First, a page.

What is most ironic about all of this is the fact that the two major parties are controlling and warping our legislative processes while representing small slices of Oregon’s voting citizens. Consider the following statistics from the report of the Oregon Secretary of State on voter registrations through September of this year: D – 34.8%; R – 24.8%; Non-Affiliated (NAV) – 33.6%; I – 4.7%; Other 2.1%.
Together NAVs and Independent Party voters, which should be regarded as a block due to confusion surrounding the latter, constitute 38.3%, over 4% more than the Democrats. Furthermore, If we consider all who don’t register with one of the two major parties, we are looking at 40.4% of Oregon’s voters. It’s remarkable and infuriating that Oregon’s next governor could potentially come from a candidate who won their party primary with less than 17 or even 13% of the registered voters in the state having supported them.
Rob Harris recently observed that one of the problems that we are experiencing in addressing the need to make our elections fair and provide true access to all Oregonians is the fact that we can’t seem to agree upon how to make the changes. I say it’s time for the Legislature to stop putting party loyalty before good policy, and help Oregon to become the leader that it should be in righting this ship before it runs aground. And, there must be more than one effort at reform. We need to address finance, primary voting, caucus system, caucus funding, how our legislative leadership is chosen, and numerous other problems and inefficiencies.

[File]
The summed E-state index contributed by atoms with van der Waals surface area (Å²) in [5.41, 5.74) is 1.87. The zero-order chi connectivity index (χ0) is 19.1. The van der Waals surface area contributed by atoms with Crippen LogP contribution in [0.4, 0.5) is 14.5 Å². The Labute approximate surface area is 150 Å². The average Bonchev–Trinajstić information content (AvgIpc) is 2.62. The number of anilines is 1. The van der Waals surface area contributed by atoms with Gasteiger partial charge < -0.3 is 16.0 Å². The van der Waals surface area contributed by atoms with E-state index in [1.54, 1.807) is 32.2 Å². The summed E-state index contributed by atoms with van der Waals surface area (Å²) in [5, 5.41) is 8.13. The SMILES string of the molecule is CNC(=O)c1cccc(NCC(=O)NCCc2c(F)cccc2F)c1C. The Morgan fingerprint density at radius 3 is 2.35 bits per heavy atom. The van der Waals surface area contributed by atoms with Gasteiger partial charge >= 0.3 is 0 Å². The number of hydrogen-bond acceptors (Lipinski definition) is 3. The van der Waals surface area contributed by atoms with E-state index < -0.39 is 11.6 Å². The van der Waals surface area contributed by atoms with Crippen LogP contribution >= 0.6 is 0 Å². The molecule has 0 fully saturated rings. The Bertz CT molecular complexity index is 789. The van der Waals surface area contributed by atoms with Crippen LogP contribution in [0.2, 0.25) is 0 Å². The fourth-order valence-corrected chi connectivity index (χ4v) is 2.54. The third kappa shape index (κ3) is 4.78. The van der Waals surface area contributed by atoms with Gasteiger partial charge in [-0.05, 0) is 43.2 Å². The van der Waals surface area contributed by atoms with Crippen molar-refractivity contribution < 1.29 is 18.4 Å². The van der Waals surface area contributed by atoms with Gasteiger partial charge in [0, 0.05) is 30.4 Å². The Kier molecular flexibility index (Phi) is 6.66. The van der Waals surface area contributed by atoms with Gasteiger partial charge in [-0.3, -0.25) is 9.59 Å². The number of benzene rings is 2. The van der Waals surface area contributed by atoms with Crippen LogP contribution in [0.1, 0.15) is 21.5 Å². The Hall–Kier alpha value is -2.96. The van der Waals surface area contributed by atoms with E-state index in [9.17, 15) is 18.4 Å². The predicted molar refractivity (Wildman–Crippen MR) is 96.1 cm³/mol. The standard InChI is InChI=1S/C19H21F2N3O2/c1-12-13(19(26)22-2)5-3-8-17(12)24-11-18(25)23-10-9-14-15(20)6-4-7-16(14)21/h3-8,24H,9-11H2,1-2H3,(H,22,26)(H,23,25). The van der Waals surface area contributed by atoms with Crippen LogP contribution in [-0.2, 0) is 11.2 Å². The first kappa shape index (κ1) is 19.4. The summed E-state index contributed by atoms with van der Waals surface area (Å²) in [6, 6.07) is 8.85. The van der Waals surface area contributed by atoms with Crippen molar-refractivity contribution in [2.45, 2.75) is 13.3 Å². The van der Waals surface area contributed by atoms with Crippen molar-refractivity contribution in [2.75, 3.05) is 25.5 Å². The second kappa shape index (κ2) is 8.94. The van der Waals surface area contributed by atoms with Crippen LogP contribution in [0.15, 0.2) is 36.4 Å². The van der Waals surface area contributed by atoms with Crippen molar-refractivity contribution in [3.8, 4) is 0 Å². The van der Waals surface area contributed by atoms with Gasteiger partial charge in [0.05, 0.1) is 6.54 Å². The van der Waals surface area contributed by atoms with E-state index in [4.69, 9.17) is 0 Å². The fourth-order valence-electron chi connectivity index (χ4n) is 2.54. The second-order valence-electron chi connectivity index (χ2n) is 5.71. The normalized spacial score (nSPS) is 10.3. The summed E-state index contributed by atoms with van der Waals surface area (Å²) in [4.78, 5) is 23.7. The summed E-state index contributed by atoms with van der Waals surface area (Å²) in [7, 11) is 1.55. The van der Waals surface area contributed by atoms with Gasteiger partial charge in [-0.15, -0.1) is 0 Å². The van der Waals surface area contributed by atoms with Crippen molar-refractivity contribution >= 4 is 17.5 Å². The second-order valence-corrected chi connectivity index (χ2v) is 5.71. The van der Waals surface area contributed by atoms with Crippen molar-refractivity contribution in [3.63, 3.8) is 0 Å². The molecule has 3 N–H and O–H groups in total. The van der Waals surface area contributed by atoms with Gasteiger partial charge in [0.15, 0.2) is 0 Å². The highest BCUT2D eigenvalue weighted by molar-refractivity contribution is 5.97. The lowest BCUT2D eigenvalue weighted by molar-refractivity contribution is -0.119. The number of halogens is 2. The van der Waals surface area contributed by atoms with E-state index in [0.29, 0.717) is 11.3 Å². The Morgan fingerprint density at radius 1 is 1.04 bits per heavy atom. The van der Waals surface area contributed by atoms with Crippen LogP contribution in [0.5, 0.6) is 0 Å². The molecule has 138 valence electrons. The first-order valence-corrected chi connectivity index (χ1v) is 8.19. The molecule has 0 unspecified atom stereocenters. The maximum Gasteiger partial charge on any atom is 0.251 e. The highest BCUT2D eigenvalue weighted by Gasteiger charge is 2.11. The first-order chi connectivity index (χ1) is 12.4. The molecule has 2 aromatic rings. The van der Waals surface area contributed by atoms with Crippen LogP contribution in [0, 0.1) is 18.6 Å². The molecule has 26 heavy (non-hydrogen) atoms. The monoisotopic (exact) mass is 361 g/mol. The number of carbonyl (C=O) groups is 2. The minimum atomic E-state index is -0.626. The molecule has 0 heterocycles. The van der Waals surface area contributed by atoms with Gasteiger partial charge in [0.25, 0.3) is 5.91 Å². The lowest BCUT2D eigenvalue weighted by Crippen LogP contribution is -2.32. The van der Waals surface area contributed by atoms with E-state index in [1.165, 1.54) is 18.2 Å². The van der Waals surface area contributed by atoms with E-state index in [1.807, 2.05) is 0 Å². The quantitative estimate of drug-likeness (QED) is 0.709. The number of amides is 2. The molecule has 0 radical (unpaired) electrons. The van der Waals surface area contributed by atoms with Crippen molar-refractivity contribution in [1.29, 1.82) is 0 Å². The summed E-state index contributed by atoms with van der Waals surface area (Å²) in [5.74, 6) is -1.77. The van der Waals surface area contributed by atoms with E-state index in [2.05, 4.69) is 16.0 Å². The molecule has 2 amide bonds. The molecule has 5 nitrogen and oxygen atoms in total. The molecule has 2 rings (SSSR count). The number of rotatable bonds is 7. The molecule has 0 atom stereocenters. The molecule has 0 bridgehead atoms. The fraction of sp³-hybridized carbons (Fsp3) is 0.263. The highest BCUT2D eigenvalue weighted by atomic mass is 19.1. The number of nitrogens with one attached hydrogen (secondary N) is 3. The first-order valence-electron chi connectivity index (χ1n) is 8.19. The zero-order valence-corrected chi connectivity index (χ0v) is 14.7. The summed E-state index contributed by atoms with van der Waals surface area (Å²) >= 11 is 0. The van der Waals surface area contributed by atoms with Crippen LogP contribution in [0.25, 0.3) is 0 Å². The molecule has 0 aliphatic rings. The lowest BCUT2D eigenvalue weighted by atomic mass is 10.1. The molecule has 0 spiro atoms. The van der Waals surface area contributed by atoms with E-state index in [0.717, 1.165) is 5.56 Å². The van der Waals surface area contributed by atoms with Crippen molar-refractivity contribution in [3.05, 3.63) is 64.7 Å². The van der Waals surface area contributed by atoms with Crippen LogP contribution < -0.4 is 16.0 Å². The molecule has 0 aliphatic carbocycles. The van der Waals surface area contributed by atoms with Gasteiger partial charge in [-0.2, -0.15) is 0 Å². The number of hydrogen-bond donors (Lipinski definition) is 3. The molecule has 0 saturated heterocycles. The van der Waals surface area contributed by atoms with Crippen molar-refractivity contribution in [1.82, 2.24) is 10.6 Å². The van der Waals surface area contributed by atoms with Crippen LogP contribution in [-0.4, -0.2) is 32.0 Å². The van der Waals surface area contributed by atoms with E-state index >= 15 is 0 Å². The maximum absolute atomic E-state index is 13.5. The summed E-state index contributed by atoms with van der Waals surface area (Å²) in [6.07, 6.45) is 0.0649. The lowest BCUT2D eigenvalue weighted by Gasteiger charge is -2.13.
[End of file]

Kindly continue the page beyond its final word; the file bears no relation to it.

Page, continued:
A few additional quotes from Washington before my final thought:
However [political parties] may now and then answer popular ends, they are likely in the course of time and things, to become potent engines, by which cunning, ambitious, and unprincipled men will be enabled to subvert the power of the people and to usurp for themselves the reins of government, destroying afterwards the very engines which have lifted them to unjust dominion.
The alternate domination of one faction over another, sharpened by the spirit of revenge natural to party dissension, which in different ages and countries has perpetrated the most horrid enormities, is itself a frightful despotism. But this leads at length to a more formal and permanent despotism.
Let me now warn you in the most solemn manner against the baneful effects of the spirit of party. The common and continual mischiefs of the spirit of party are sufficient to make it the interest and duty of a wise people to discourage and restrain it. It serves always to distract the public councils and enfeeble the public administration. It agitates the community with ill-founded jealousies and false alarms; kindles the animosity of one part against another. In governments purely elective, it is a spirit not to be encouraged.
[The spirit of party] serves always to distract the public councils and enfeeble the public administration. It agitates the community with ill-founded jealousies and false alarms, kindles the animosity of one part against another.
The alternate triumphs of different parties ... make the public administration the mirror of the ill-concerted and incongruous projects of faction, rather than the organ of consistent and wholesome plans digested by common counsels.
It is time for us to avoid the constant attention to the “incongruous projects of faction,” and return to a place where our “common counsels” can work on “wholesome plans” that benefit all Oregonians.
Rich Vial is a former Oregon State Legislator, former Deputy Secretary of State and founder of the law firm Vial-Fotheringham, LLC. He provided legal assistance to hundreds of Homeowner Associations throughout the West for four decades and has always had a passion for how communities organize and govern effectively.